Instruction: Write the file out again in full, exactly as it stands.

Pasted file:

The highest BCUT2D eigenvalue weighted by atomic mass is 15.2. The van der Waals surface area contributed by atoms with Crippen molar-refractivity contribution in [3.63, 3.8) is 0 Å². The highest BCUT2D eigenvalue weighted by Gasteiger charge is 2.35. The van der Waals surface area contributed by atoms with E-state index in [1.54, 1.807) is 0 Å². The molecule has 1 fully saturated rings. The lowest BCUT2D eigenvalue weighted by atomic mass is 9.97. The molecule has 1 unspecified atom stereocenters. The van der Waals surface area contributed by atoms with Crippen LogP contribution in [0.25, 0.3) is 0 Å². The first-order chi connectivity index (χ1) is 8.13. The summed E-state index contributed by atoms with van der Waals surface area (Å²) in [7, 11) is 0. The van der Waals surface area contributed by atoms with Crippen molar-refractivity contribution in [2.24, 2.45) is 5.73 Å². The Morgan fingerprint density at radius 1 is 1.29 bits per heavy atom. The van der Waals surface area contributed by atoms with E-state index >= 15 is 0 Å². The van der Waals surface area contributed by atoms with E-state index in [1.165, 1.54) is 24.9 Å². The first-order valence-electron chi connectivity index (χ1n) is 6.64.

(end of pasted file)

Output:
The highest BCUT2D eigenvalue weighted by atomic mass is 15.2. The van der Waals surface area contributed by atoms with Crippen molar-refractivity contribution in [3.63, 3.8) is 0 Å². The highest BCUT2D eigenvalue weighted by Gasteiger charge is 2.35. The van der Waals surface area contributed by atoms with E-state index in [1.54, 1.807) is 0 Å². The molecule has 1 fully saturated rings. The lowest BCUT2D eigenvalue weighted by atomic mass is 9.97. The molecule has 1 unspecified atom stereocenters. The van der Waals surface area contributed by atoms with Crippen LogP contribution in [0.25, 0.3) is 0 Å². The first-order chi connectivity index (χ1) is 8.13. The summed E-state index contributed by atoms with van der Waals surface area (Å²) in [7, 11) is 0. The van der Waals surface area contributed by atoms with Crippen molar-refractivity contribution in [2.24, 2.45) is 5.73 Å². The Morgan fingerprint density at radius 1 is 1.29 bits per heavy atom. The van der Waals surface area contributed by atoms with E-state index >= 15 is 0 Å². The van der Waals surface area contributed by atoms with E-state index in [1.165, 1.54) is 24.9 Å². The first-order valence-electron chi connectivity index (χ1n) is 6.64.